You’re going to get wet kayaking or canoeing; that much is a given. But you don’t want water getting into your gear. Thankfully there are a lot of options out there for keeping everything watertight and shipshape.
You’ll find some of the best choices in the obvious places, like kayaking supply shops, but you’ll also find a lot of great products designed for foresters and civil engineers. Military surplus shops are another great source for top-shelf waterproofing supplies. What should you buy?
1. Dry bags (sometimes called “wet bags”!)
You can get a dry bag in pretty much any size you need and any shape you want. Roll closures are common, but you’ll also find waterproof slide fasteners. Most are made out of vinyl, nylon, and polyester. You might want to consider a durable, reinforced bag which can hold up to the rough surfaces in your boat. Shoot for bright colors.
2. Soft packs
This is exactly what you would guess, a waterproof bag with straps attached to it for easy portability. Typically these are made of heavier materials than the dry bags, and they generally are more expensive. But they are certainly awesome!
3. Pack liners
Don’t have a waterproof pack or feel like buying one? Throw a waterproof pack liner inside an ordinary backpack and you have a great makeshift solution. If you do a lot of kayaking, this probably is not the best long-term answer to your waterproofing needs, but it is a good starting point for a casual beginner.
These are perfect for storing food since they keep out the critters. You can often get them from free just by going to a food importer. Make sure though that you don’t pick used barrels with a strong smell still clinging to them. That may draw bears to your campsite.
5. Dry boxes
This is just a name for a waterproof box. Use these to store your electronics, photography equipment, sunglasses, and other fragile items.
6. Map cases.
Use these to store your maps and nautical charts, which need to stay dry to continue to serve you! If you only need to store a few small maps, you may be able to get away with sealable freezer bags. Otherwise, go with a professional case. While you’re at it, this may work to store your journal, but you may want to consider a waterproof notebook for that.
Additional Tips and Tricks to Keep Your Gear Dry
Even if you are purchasing the highest quality waterproof supplies to store your gear, it is important to remember that even the best supplies can fail. Seals break, and sometimes water leaks into containers that are designed to keep it out. So strongly consider doubling up on all your containers. Give everything at least two layers of protection, especially valuable gadgets.
You have to plan carefully when you are picking out packs and selecting gear to bring along on your trip, especially if you are a kayaker. If you have a canoe, you have the luxury of a lot more space. If you are a kayaker, you basically need to fit everything beneath the deck or through the hatch. You may need to substitute a lot of small bags and boxes for a few larger ones that won’t fit where you need them to. Grab a net corral them all together. If necessary, you can use a pack frame.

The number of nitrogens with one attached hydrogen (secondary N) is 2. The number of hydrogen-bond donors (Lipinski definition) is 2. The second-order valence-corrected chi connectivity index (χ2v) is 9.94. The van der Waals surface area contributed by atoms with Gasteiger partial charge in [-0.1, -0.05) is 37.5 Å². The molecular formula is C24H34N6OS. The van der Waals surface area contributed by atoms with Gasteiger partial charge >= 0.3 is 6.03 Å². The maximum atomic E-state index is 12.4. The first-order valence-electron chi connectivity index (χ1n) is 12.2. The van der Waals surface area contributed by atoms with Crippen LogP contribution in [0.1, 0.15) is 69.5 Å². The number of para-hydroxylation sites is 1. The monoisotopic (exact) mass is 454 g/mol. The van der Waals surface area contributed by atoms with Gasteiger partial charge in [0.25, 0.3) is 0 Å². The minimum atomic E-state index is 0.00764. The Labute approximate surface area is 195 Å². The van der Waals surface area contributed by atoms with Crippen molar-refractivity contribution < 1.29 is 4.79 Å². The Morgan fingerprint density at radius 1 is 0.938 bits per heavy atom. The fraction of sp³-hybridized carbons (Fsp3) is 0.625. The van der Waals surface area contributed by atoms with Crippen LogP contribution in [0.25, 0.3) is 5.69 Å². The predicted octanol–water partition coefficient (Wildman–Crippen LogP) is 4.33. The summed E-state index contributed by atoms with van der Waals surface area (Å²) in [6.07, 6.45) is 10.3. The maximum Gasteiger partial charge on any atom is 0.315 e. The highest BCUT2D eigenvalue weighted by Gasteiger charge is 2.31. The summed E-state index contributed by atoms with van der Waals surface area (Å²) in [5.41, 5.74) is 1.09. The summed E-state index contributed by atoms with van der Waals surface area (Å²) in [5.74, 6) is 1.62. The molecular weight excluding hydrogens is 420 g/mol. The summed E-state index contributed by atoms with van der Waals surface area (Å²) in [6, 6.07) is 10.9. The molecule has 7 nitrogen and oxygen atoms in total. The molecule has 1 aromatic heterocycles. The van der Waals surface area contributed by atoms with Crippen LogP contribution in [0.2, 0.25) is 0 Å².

Whatever you do, don’t overload your bags. If you do, you will strain them, and the seals are more likely to break. It will also be a total pain to open and close them, and you want to be able to get at your gear and stow it quickly.
While you are at it, test all your new waterproof bags and boxes to verify that they are sealing properly before you bring them on a journey. You don’t want to find out that a bag is malfunctioning the hard way! When you get back from your trips, check to make sure your waterproofing supplies are still intact. If you find any areas that have worn down, be sure to repair them promptly if you can. That way you can extend their lifetime.
In terms of organizing your bags on your boat, you are going to need to come up with some kind of method to identify everything. Color-coding works for some people, while others prefer clear containers. Still others number their containers and make a list in a waterproof notebook which tells them which supplies are in which bags and boxes. By cross-referencing with the list, they are able to immediately locate what they need.
Finally, make sure that when you are storing your waterproofing supplies, you are not subjecting them to stress. Put them in a dark, dry setting. Avoid exposing them to excessive heat or cold. Lay all bags flat and make sure all the creases are out of them. Creases can take their toll, eventually splitting into cracks. Keep the lids on your boxes loose so that the gaskets and flanges stay in tip-top condition.
Keeping canoeing and kayaking gear dry is a challenge, and you are never going to manage to keep all your stuff completely dry. But the more you can do toward that end, the better! Dry gear is a matter of safety and comfort. It is worth it to invest in the highest quality dry bags and boxes you can buy. Use and store your waterproof containers with care, and they will serve you well for years to come!